Of course, its immediate application is as an experimental technology to feed hungry astronauts in space.
This is getting interestingly close to the fantasies of a Star Trek-style food replicator. Consumers go to the store, buy cartridges of nutrients and flavourings, load them into their printer, download some recipes from the internet, print, and eat.
It may be early to hypothesise about costs, but I hypothesise that 3-D printing foodstuffs may massively lower the costs — both in material inputs and in monetary inputs — of producing food.
For instance, today 70% of water usage is for food-related irrigation. Today it takes 1000 to 3000 litres of water to produce one kilo of rice, and it takes 13000 to 15000 litres of water to produce one kilo of grain-fed beef. So crops and animals take lots and lots of water to rear to the time they go onto human plates. Manufacturing food directly in a 3-D printer cuts out all the resources and energy involved in rearing animals and growing irrigating crops — so could massively cut down on water and resource usage.
Unfortunately, in this era of 2-D printing inks for inkjet printers are more expensive than fine wines. It has been jokingly said that the first thing many of those who experiment with 3-D printing will do is a print a 2-D printer that isn’t such an infuriating moneysucker. So printing at home is by no means guaranteed to lower costs or increase convenience. The technology is still in its nascency, and ultimately the results may be very poor, at least to begin with.
But in the long run, the cost-saving and resource-saving potential may win out. Perhaps 3-D food printing could be the innovation that does for human demand for agriculture what petrochemical fertilisers did in the 20th Century. At the time of Malthus, it was widely recognised that humans were oversaturating the land, that population was growing unsustainably and that it all had to end in starvation, cataclysm. This Malthusian fire and brimstone is once again popular today, with many true believers “doing the math” and declaring that human population growth is unsustainable, and some even suggesting forcible measures to prevent excessive population growth. But the first Malthusians failed to factor human innovation into their calculations. Fertilisers and other innovations in agriculture were black swans that derailed their predictions. In the long run, an innovation like food printing that massively reduces land use, water use and resource use could be the black swan that derails the predictions of modern Malthusians.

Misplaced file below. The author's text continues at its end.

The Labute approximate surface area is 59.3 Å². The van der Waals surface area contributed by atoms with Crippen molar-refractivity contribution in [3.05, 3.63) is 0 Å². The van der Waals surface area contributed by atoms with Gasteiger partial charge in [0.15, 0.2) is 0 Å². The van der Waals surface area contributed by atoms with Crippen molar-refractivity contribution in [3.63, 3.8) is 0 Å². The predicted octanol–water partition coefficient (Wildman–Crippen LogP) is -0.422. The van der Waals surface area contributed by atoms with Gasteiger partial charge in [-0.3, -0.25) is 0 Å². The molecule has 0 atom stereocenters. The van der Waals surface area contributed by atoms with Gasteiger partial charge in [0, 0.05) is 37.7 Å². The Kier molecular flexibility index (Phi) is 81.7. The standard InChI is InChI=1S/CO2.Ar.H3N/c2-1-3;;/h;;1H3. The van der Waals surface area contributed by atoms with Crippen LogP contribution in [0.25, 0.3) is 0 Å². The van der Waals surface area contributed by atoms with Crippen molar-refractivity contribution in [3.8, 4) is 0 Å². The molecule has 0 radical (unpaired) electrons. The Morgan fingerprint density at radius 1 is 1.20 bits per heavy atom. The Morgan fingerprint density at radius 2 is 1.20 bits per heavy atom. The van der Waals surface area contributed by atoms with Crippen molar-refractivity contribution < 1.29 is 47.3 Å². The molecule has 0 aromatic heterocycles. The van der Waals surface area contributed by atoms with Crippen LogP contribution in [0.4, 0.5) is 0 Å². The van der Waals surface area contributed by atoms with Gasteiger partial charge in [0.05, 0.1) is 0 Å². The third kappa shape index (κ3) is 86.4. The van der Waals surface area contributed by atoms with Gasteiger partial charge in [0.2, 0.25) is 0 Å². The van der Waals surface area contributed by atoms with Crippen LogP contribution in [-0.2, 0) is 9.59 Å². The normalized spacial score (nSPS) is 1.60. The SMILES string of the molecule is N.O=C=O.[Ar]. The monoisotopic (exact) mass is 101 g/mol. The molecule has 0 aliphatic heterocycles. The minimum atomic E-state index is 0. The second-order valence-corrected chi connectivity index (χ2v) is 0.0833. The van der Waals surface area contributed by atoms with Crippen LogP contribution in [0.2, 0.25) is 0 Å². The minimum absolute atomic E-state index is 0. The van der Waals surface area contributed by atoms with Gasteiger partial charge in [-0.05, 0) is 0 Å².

And with enough practice, recipes designed for 3-D food printers may turn into as much of an artform as recipes designed for regular ingredients and human labour. There will most likely aways be a niche for human-prepared and naturally-grown food. But music, video, books, etc, distributed via the internet are now of sufficient quality for widespread acceptance. With sufficient innovation, care, thought and experimentation it is possible that food (alongside various other 3-D printed goods) distributed digitally can reach acceptable standards.